Taxes don’t have to overwhelm you. See what’s best for your situation—and services you can trust.
Medicaid is another government-sponsored insurance program that provides health coverage for low-income adults, children, pregnant women, the elderly and people with disabilities.7 The federal government splits the cost of Medicaid with state governments, and the states get the better deal—in some cases, Uncle Sam pays 78% of their Medicaid costs.8
- Veterans benefits: Mandatory veterans benefits that are taxpayer-funded include disability compensation, burial benefits, pensions, education, job training and rehabilitation, insurance, and housing programs.9
These are the big programs that are funded by mandatory spending. While some of the money for these programs (Social Security and Medicare) comes out of your check automatically, some (including money for veterans benefits) comes from taxes on your earned income and things like capital gains.
Plus, more of these benefits for our veterans are covered under discretionary spending. Speaking of which . . .
3. Discretionary Spending
Discretionary spending is the last piece of the puzzle when it comes to how your tax money is spent. Every year, Congress dukes it out over who gets how much money when they debate spending bills. In other words, these programs are subject to Congress’ discretion, meaning they can decide to increase or decrease funding for certain programs as they see fit.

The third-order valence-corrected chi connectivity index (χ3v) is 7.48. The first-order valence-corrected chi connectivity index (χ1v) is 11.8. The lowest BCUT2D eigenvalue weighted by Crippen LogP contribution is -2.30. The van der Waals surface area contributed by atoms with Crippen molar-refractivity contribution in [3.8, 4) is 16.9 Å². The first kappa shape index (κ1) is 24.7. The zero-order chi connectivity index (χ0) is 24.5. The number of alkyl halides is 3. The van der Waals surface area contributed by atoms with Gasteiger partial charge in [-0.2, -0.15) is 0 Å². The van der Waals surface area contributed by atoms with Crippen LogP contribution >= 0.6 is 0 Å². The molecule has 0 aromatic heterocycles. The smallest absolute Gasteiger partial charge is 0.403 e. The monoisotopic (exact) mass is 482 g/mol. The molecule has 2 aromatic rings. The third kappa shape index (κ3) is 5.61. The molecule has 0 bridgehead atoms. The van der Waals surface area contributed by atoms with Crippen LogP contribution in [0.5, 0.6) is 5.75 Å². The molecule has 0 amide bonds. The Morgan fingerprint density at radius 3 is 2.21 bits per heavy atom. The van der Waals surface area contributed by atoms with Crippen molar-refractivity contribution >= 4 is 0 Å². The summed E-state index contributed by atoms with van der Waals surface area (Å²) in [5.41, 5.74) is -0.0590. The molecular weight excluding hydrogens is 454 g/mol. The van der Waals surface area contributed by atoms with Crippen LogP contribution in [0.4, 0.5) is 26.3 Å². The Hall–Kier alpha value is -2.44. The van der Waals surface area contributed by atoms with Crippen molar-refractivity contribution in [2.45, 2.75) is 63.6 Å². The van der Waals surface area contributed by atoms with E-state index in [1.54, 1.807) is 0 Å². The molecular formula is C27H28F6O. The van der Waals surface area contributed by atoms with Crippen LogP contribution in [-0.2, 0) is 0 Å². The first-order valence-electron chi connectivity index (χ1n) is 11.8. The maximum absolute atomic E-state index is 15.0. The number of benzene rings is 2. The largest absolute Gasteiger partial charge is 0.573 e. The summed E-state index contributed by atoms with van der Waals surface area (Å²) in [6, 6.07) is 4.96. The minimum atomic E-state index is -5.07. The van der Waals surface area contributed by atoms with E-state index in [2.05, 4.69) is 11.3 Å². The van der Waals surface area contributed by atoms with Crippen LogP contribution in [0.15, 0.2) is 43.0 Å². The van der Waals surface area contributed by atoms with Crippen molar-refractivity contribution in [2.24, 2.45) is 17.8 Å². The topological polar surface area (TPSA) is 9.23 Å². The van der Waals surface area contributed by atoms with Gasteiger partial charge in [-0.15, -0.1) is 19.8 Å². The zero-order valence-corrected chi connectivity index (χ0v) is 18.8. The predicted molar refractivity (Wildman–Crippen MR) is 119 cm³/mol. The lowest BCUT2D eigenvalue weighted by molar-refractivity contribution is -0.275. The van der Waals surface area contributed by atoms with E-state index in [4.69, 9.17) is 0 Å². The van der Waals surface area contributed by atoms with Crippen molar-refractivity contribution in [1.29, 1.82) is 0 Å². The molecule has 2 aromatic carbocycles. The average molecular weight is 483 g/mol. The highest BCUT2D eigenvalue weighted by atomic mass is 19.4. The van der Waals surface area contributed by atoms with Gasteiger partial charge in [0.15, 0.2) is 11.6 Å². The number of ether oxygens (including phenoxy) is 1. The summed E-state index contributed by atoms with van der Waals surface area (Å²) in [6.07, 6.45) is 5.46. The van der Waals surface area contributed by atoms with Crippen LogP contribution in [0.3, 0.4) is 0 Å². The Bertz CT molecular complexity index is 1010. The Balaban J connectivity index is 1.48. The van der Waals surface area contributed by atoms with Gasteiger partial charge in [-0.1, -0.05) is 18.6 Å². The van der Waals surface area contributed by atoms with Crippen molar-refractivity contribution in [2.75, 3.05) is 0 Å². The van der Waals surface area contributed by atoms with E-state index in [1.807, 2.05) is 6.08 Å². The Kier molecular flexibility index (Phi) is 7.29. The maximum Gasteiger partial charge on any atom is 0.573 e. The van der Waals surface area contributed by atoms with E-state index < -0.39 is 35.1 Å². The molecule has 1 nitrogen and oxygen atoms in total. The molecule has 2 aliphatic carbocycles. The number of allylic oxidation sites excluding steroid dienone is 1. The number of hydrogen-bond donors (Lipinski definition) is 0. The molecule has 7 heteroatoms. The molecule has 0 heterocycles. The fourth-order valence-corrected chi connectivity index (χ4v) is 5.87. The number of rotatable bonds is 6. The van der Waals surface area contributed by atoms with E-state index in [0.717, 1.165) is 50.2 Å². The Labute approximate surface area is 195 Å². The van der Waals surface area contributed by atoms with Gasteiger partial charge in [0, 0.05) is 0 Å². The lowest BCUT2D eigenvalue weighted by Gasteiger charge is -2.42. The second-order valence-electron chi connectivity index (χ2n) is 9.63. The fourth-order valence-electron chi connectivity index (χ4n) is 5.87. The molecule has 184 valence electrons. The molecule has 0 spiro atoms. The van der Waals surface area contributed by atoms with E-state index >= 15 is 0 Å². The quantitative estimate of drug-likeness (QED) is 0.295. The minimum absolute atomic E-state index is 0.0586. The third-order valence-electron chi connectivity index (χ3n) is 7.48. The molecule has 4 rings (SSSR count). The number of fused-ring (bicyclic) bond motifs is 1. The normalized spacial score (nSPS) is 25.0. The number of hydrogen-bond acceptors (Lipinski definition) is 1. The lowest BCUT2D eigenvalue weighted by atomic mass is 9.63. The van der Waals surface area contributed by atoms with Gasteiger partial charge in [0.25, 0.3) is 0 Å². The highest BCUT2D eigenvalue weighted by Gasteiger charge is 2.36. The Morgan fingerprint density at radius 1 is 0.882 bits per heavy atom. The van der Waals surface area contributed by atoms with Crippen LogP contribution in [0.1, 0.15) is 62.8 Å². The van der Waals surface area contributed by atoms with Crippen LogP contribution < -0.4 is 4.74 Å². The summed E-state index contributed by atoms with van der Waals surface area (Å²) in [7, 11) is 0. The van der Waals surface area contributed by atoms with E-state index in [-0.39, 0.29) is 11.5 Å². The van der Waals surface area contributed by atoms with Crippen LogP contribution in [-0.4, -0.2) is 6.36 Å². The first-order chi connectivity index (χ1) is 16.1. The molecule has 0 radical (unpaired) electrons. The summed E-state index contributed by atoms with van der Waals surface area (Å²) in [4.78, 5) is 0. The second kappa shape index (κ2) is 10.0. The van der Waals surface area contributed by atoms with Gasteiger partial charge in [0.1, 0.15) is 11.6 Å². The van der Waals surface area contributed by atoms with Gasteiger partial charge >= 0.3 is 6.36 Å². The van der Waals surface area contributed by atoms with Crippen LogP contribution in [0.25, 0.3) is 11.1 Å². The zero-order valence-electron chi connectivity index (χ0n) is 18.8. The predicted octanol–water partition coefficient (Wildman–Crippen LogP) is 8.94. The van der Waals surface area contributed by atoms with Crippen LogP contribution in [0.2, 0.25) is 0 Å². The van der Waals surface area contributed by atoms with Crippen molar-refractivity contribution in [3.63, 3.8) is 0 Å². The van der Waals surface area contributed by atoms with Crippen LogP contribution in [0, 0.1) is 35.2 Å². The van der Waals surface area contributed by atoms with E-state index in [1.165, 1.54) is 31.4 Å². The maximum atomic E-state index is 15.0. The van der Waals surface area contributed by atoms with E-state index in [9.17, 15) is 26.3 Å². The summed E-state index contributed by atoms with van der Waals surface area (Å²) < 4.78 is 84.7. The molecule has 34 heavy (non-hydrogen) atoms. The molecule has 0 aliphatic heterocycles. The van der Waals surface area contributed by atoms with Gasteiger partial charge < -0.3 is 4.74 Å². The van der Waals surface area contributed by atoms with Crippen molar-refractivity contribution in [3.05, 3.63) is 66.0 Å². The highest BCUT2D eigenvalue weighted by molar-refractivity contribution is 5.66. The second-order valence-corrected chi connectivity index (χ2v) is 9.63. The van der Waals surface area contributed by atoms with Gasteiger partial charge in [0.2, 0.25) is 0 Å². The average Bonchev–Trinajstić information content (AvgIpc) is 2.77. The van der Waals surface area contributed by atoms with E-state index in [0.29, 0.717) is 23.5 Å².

Let’s take a look at some of the major categories covered under discretionary spending.
- National defense: Defense spending, which funds the Department of Defense and all of its operations, usually accounts for about half of all discretionary spending.
- Transportation: This pays for roads and bridges, air traffic control and the Department of Transportation. We have to get around in our planes, trains and automobiles somehow!
- Education: These funds mainly go through the Department of Education and cover everything from paying teachers’ salaries to funding grants to pay for college. Unfortunately, this also includes funding for federal student loans. Womp womp.
- Veterans benefits: While some veterans benefits are mandatory expenditures, almost half of the Veterans Administration (VA) budget comes from discretionary funds set aside by Congress.10 This covers things like medical care, construction of VA facilities, and IT services at those facilities.
- Health: Some discretionary spending goes to fund agencies like the Centers for Disease Control (CDC), the Food and Drug Administration (FDA), and the National Institute of Health (NIH). These agencies research diseases and new drug therapies, oversee food safety, and fund medical research.
And there you have it, folks! An overview of how Uncle Sam puts your tax dollars to work.
Let’s face it—you may have little control over how the government spends your taxes, but there are a few things you can control, like how prepared you are for tax season and how stressful filing your taxes has to be.
Filing Your Taxes
We get it, taxes are complicated—but that doesn’t mean they have to be stressful.
Whether you need help from a RamseyTrusted tax professional or your tax situation is simple enough that you can file your taxes with a tax prep software like Ramsey SmartTax, we can help you take the stress out of tax season.